The Vietnamese woman is not dead but severely wounded. Now Chief wants to take her onboard his boat and to a hospital. This is thick jungle way up the Mekong River and his desire to now save this woman who was wounded as a result of his orders is ridiculous. One bullet from Willard’s gun finishes her off.
What just happened here? Hysteria, confusion, fear, suspicion. Chief had to choose: between his mission to take Willard upriver and his sense of duty to patrol the river and inspect boats. It’s as if clinging to his official duty offered him some sense of control and of his own importance while performing a mission whose end he does not know. Here he can only assert his power by commanding his subordinates while contradicting the priority of ferrying Willard, a suspicious task, which he was powerless to refuse. He creates a mess, shoots some people, and now he wants to save the woman wounded as a result …to feel like he’s done a good deed? …to make amends for the trouble he caused? …in an attempt to recover something of what he himself destroyed?
It makes me think of the Germans who for decades funneled money into russia and are now so willing to help suffering Ukrainians while refusing to send battle tanks.
I think US support for Ukraine as it defends itself from russian invasion is different from previous wars the US has waged on foreign soil. In 1994, the US signed the Budapest Memorandum—together with the UK and russia, which obliged the signatories to refrain from threat or use of force against the territorial integrity or political independence of Ukraine. In fact the US pressed Ukraine to give up the nuclear arms it inherited after the fall of the USSR — to Russia! US support for Ukraine while the Ukrainian army defends its own land from brazen foreign attack is a matter of principle—the principle of keeping your word, of the right to self-government, of the inviolability of international borders.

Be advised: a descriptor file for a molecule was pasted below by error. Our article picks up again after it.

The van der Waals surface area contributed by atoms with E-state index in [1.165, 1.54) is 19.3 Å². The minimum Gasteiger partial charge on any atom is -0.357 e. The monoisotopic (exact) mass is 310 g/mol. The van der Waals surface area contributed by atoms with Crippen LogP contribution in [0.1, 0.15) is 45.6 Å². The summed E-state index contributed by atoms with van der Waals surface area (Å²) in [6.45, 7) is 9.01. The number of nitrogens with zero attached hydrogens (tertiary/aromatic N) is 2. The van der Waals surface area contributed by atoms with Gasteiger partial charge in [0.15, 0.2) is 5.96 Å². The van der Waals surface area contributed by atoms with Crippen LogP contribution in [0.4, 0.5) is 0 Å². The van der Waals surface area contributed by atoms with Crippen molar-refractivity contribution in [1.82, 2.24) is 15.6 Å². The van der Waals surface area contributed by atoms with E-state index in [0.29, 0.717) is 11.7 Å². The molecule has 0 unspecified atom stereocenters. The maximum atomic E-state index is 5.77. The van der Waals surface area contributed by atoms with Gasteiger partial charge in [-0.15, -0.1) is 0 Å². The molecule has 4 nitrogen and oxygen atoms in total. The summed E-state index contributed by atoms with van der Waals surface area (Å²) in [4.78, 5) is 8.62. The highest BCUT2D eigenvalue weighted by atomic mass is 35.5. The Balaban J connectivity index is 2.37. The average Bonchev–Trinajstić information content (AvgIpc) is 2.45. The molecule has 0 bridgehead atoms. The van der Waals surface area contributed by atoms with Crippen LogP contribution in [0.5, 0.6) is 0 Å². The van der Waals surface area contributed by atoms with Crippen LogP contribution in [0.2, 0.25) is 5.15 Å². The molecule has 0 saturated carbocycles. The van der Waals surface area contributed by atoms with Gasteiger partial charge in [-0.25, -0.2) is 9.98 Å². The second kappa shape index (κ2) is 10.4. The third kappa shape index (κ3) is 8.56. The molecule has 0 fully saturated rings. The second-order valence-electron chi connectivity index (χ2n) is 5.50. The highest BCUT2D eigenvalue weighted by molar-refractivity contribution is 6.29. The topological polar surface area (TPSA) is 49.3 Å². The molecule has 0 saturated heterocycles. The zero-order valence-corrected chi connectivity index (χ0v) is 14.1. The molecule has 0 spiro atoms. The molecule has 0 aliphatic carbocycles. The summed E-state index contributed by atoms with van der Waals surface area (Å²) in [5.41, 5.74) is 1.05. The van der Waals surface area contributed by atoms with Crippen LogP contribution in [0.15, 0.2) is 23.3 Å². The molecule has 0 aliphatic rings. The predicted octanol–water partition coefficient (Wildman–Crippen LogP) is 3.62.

Decisiveness is about not standing down from your words and commitments exactly at those moments when things get difficult, when you hit upon a conflict of interest, when you’re tired and confused, when emotions rise up. This is where you reveal who you really are. Commanding orders can change, new interests can emerge, but your principles bring you back to what you really stand on.
Ukraine is learning through great loss what it stands on. Remember, the US (like the rest of the world) was ready to watch Ukraine fall in 3 days. Principles come into being and are affirmed through action. Ukrainians have demonstrated the will and capacity for self-rule; this is no longer wishful thinking but a palpable fact. Ukraine’s spirited resistance is instructive. It proves that it is still possible today to act on principle, and that in your principles lies your power.
PS Don’t think that Ukrainians are simply waiting for Western military aid. They are also speedily improving their own technological fighting capabilities. The Angry Birds is a DIY drone-building team that I know personally and have been helping fundraise since last summer. They’ve created a few models of unmanned aircraft that put readily available materials and munitions to good use. Right now they’re raising $20,000 for the production of a new series of combat drones.
You can help via paypal: firstname.lastname@example.org
About the Angry Birds (and other ways to donate): https://heroesukraine.org/en/supporting-ukraine-s-counteroffensive-with-technological-innovation/
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Hooray for the Angry Birds! I hope they enjoy great success.
You put me there, right where you are, thanks for that. About hindering or endangering when you think you're helping: The Buddhists call it Idiot Compassion.